2 Apr 2014

Oh Canada, When Did We Start to Settle for Unpaid Work?

When Mum graduated from the Technical University of Istanbul three decades ago, she got hired on the spot. After years of living on a tight student budget, finally getting a taste of financial freedom must have been heavenly – think road trips with friends and starting to save up for a first house.

The events following my 15 seconds of fame at the University of Toronto’s Convocation Hall did not quite echo this story. First I took on several part-time gigs while I looked for work in my field, then I started stapling paper for a temp agency to pay rent and groceries.

Why did we experience such different transitions from university to the labour market? Was it merely our individual merits that determined our employability, or were there larger structural forces at play?

Realities of Youth Unemployment

The Canadian Centre for Policy Alternatives (CCPA) has shown that Ontario’s youth “suffer from unemployment levels that are twice as high as the overall provincial unemployment level”, with Toronto’s youth employment rate of 43.5% marking rock bottom. Following his year-long research as an Atkinson Public Policy Fellow, Neil Sandell has shed light on to the prevalence of precarious and unpaid work amongst youth. While many let their income expectations fall as low as their wallets can afford, the youth facing barriers, and/or ridden with student debt get an additional slap in the face.

Enforcing the Law on Unpaid Internships

The issue of unpaid internships returned after a crackdown by the Province of Ontario last month. Derek Finkle, the very first intern of Toronto Life, one of the magazines that was forced to shut down unpaid internship programs, has written a particularly sound commentary. Derek is concerned about the increasingly unequal distribution of incomes as a part of the problem, and he is not alone.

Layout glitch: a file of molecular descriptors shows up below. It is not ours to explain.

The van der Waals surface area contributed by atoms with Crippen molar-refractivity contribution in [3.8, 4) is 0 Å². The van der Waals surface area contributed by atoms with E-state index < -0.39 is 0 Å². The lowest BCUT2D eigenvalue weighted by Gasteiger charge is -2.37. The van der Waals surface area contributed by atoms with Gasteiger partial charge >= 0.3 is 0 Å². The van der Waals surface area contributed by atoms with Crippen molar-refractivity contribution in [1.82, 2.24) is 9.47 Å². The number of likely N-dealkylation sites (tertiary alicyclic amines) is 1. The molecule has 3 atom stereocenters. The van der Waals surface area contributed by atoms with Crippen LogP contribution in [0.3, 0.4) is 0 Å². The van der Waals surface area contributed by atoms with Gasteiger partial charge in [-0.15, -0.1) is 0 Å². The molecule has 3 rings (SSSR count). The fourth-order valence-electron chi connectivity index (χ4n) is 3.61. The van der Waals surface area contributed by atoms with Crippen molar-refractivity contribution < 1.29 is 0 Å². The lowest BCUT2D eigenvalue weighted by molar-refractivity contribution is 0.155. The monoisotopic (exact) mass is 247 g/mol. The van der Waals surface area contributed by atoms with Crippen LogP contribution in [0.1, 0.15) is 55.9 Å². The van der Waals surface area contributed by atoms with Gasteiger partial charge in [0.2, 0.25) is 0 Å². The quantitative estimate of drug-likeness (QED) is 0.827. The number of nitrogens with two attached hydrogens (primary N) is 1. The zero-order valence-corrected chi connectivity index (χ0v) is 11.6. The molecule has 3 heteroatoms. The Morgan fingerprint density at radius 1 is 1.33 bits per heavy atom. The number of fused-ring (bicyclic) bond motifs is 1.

Mobilizing  Support for Paid Internships

GenSqueeze has focused on empowering younger generations to come together and voice their struggles with structural challenges such as stagnant incomes. Meanwhile MPP Jonah Schein has introduced a bill at Queen’s Park to get unpaid internships covered under the Employment Standards Act. The bill aims to provide interns, also the unpaid ones, with contracts and breaks, the standard for most of the workers in Ontario.

When Internships Become the Norm

In February, while I was about to take on yet another temp assignment, I got offered a paid internship at the Atkinson Foundation. From where I am standing, having a paid internship is a privilege and I am grateful. Nevertheless, I wonder when getting paid for work stopped being the norm. Karen Foster, a Banting post-doctoral fellow, calls for collective action to fix our labor market which is being “dismantled into a set of lower-wage, no-benefits, no-security jobs.”

If we only get what we expect, why set the bar at paid internships and settle for more precarious employment?

Nil Sendil is Atkinson’s first intern. She has a Masters degree in Political Science from the University of Toronto where she conducted research on online engagement strategies.

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